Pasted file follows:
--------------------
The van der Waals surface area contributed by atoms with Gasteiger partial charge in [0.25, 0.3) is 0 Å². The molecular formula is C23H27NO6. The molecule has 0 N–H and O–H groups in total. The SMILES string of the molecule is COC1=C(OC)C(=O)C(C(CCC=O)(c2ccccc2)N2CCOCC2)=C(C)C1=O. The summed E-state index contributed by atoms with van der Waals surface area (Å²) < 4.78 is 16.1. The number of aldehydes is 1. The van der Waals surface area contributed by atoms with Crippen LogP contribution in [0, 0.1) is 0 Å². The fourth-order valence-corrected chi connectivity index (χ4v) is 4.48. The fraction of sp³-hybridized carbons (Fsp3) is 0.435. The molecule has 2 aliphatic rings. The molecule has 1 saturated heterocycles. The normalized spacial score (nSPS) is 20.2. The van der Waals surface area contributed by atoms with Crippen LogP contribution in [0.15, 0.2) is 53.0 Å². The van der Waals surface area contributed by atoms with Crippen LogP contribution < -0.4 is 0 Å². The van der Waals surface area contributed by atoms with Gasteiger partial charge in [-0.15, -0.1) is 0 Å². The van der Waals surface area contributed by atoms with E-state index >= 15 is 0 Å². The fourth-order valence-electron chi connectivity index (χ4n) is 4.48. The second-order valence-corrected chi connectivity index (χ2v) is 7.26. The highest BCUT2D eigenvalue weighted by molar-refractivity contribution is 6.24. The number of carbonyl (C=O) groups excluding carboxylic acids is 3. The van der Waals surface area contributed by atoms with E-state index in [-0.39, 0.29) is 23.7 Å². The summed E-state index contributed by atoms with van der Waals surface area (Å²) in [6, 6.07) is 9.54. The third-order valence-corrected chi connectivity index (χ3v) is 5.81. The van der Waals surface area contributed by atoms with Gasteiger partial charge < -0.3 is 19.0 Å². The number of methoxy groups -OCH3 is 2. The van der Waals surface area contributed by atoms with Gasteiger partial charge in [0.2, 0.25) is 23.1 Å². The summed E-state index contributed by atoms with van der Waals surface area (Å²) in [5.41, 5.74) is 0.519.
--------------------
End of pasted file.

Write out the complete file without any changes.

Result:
The van der Waals surface area contributed by atoms with Gasteiger partial charge in [0.25, 0.3) is 0 Å². The molecular formula is C23H27NO6. The molecule has 0 N–H and O–H groups in total. The SMILES string of the molecule is COC1=C(OC)C(=O)C(C(CCC=O)(c2ccccc2)N2CCOCC2)=C(C)C1=O. The summed E-state index contributed by atoms with van der Waals surface area (Å²) < 4.78 is 16.1. The number of aldehydes is 1. The van der Waals surface area contributed by atoms with Crippen LogP contribution in [0, 0.1) is 0 Å². The fourth-order valence-corrected chi connectivity index (χ4v) is 4.48. The fraction of sp³-hybridized carbons (Fsp3) is 0.435. The molecule has 2 aliphatic rings. The molecule has 1 saturated heterocycles. The normalized spacial score (nSPS) is 20.2. The van der Waals surface area contributed by atoms with Crippen LogP contribution in [0.15, 0.2) is 53.0 Å². The van der Waals surface area contributed by atoms with Crippen LogP contribution < -0.4 is 0 Å². The van der Waals surface area contributed by atoms with Gasteiger partial charge in [-0.15, -0.1) is 0 Å². The van der Waals surface area contributed by atoms with E-state index >= 15 is 0 Å². The fourth-order valence-electron chi connectivity index (χ4n) is 4.48. The second-order valence-corrected chi connectivity index (χ2v) is 7.26. The highest BCUT2D eigenvalue weighted by molar-refractivity contribution is 6.24. The number of carbonyl (C=O) groups excluding carboxylic acids is 3. The van der Waals surface area contributed by atoms with E-state index in [-0.39, 0.29) is 23.7 Å². The summed E-state index contributed by atoms with van der Waals surface area (Å²) in [6, 6.07) is 9.54. The third-order valence-corrected chi connectivity index (χ3v) is 5.81. The van der Waals surface area contributed by atoms with Gasteiger partial charge < -0.3 is 19.0 Å². The number of methoxy groups -OCH3 is 2. The van der Waals surface area contributed by atoms with Gasteiger partial charge in [0.2, 0.25) is 23.1 Å². The summed E-state index contributed by atoms with van der Waals surface area (Å²) in [5.41, 5.74) is 0.519.